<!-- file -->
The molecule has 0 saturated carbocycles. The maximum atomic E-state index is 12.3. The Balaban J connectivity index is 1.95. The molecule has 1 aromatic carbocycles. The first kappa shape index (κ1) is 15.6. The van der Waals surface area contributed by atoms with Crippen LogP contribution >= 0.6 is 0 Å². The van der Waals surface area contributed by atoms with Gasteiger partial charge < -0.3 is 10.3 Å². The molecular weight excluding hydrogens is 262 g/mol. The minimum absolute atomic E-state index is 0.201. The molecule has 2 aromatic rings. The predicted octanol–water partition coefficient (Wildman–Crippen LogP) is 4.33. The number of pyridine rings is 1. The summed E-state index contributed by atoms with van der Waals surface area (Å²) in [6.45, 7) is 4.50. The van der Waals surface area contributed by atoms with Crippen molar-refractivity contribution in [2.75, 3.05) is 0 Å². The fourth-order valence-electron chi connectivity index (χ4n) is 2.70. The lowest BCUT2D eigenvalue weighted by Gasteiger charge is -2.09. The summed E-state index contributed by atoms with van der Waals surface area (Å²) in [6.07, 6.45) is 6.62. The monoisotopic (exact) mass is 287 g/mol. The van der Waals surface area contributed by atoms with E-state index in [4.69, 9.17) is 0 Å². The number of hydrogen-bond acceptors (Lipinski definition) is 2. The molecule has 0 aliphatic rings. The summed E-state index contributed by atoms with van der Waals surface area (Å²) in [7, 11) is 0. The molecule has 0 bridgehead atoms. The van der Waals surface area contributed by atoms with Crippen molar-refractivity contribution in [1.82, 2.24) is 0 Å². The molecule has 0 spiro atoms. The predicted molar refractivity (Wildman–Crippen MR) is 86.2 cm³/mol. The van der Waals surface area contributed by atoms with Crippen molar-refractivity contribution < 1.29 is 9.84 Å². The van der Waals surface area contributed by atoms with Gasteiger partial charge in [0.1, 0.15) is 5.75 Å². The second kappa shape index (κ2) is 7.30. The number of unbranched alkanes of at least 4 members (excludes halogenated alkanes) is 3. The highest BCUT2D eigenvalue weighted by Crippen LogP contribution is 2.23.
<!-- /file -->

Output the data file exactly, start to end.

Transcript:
The molecule has 0 saturated carbocycles. The maximum atomic E-state index is 12.3. The Balaban J connectivity index is 1.95. The molecule has 1 aromatic carbocycles. The first kappa shape index (κ1) is 15.6. The van der Waals surface area contributed by atoms with Crippen LogP contribution >= 0.6 is 0 Å². The van der Waals surface area contributed by atoms with Gasteiger partial charge < -0.3 is 10.3 Å². The molecular weight excluding hydrogens is 262 g/mol. The minimum absolute atomic E-state index is 0.201. The molecule has 2 aromatic rings. The predicted octanol–water partition coefficient (Wildman–Crippen LogP) is 4.33. The number of pyridine rings is 1. The summed E-state index contributed by atoms with van der Waals surface area (Å²) in [6.45, 7) is 4.50. The van der Waals surface area contributed by atoms with Crippen molar-refractivity contribution in [2.75, 3.05) is 0 Å². The fourth-order valence-electron chi connectivity index (χ4n) is 2.70. The lowest BCUT2D eigenvalue weighted by Gasteiger charge is -2.09. The summed E-state index contributed by atoms with van der Waals surface area (Å²) in [6.07, 6.45) is 6.62. The monoisotopic (exact) mass is 287 g/mol. The van der Waals surface area contributed by atoms with E-state index in [4.69, 9.17) is 0 Å². The number of hydrogen-bond acceptors (Lipinski definition) is 2. The molecule has 0 aliphatic rings. The summed E-state index contributed by atoms with van der Waals surface area (Å²) in [7, 11) is 0. The molecule has 0 bridgehead atoms. The van der Waals surface area contributed by atoms with Crippen molar-refractivity contribution in [1.82, 2.24) is 0 Å². The molecule has 0 spiro atoms. The predicted molar refractivity (Wildman–Crippen MR) is 86.2 cm³/mol. The van der Waals surface area contributed by atoms with Crippen molar-refractivity contribution < 1.29 is 9.84 Å². The van der Waals surface area contributed by atoms with Gasteiger partial charge in [0.1, 0.15) is 5.75 Å². The second kappa shape index (κ2) is 7.30. The number of unbranched alkanes of at least 4 members (excludes halogenated alkanes) is 3. The highest BCUT2D eigenvalue weighted by Crippen LogP contribution is 2.23.